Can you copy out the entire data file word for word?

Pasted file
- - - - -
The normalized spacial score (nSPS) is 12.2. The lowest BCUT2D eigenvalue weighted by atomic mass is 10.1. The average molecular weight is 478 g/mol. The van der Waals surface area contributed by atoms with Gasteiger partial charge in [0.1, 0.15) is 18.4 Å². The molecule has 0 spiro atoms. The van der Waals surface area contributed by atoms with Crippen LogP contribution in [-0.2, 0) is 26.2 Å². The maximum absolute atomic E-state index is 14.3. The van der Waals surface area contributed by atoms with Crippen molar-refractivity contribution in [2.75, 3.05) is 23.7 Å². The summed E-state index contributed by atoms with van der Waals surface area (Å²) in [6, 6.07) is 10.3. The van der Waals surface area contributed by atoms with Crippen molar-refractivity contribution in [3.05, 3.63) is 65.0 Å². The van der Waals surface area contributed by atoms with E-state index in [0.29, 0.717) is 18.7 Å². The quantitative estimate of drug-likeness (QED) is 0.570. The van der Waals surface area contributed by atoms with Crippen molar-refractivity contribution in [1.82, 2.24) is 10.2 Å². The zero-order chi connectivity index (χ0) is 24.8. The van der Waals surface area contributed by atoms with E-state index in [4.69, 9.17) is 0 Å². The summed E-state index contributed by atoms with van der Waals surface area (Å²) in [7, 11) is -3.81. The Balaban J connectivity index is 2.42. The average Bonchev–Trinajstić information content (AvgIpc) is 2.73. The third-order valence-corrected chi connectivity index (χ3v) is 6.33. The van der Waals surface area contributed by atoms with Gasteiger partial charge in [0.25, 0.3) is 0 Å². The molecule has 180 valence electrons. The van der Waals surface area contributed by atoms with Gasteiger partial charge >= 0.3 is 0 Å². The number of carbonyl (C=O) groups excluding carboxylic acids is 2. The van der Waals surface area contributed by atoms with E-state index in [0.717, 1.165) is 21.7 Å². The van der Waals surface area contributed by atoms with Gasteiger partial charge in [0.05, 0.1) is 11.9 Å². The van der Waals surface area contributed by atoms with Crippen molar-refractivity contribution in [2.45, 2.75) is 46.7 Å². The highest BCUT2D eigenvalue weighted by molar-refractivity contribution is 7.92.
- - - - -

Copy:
The normalized spacial score (nSPS) is 12.2. The lowest BCUT2D eigenvalue weighted by atomic mass is 10.1. The average molecular weight is 478 g/mol. The van der Waals surface area contributed by atoms with Gasteiger partial charge in [0.1, 0.15) is 18.4 Å². The molecule has 0 spiro atoms. The van der Waals surface area contributed by atoms with Crippen LogP contribution in [-0.2, 0) is 26.2 Å². The maximum absolute atomic E-state index is 14.3. The van der Waals surface area contributed by atoms with Crippen molar-refractivity contribution in [2.75, 3.05) is 23.7 Å². The summed E-state index contributed by atoms with van der Waals surface area (Å²) in [6, 6.07) is 10.3. The van der Waals surface area contributed by atoms with Crippen molar-refractivity contribution in [3.05, 3.63) is 65.0 Å². The van der Waals surface area contributed by atoms with E-state index in [0.29, 0.717) is 18.7 Å². The quantitative estimate of drug-likeness (QED) is 0.570. The van der Waals surface area contributed by atoms with Crippen molar-refractivity contribution in [1.82, 2.24) is 10.2 Å². The zero-order chi connectivity index (χ0) is 24.8. The van der Waals surface area contributed by atoms with E-state index in [4.69, 9.17) is 0 Å². The summed E-state index contributed by atoms with van der Waals surface area (Å²) in [7, 11) is -3.81. The Balaban J connectivity index is 2.42. The average Bonchev–Trinajstić information content (AvgIpc) is 2.73. The third-order valence-corrected chi connectivity index (χ3v) is 6.33. The van der Waals surface area contributed by atoms with Gasteiger partial charge in [0.25, 0.3) is 0 Å². The molecule has 180 valence electrons. The van der Waals surface area contributed by atoms with Gasteiger partial charge >= 0.3 is 0 Å². The number of carbonyl (C=O) groups excluding carboxylic acids is 2. The van der Waals surface area contributed by atoms with E-state index in [0.717, 1.165) is 21.7 Å². The van der Waals surface area contributed by atoms with Gasteiger partial charge in [0.05, 0.1) is 11.9 Å². The van der Waals surface area contributed by atoms with Crippen molar-refractivity contribution in [2.45, 2.75) is 46.7 Å². The highest BCUT2D eigenvalue weighted by molar-refractivity contribution is 7.92.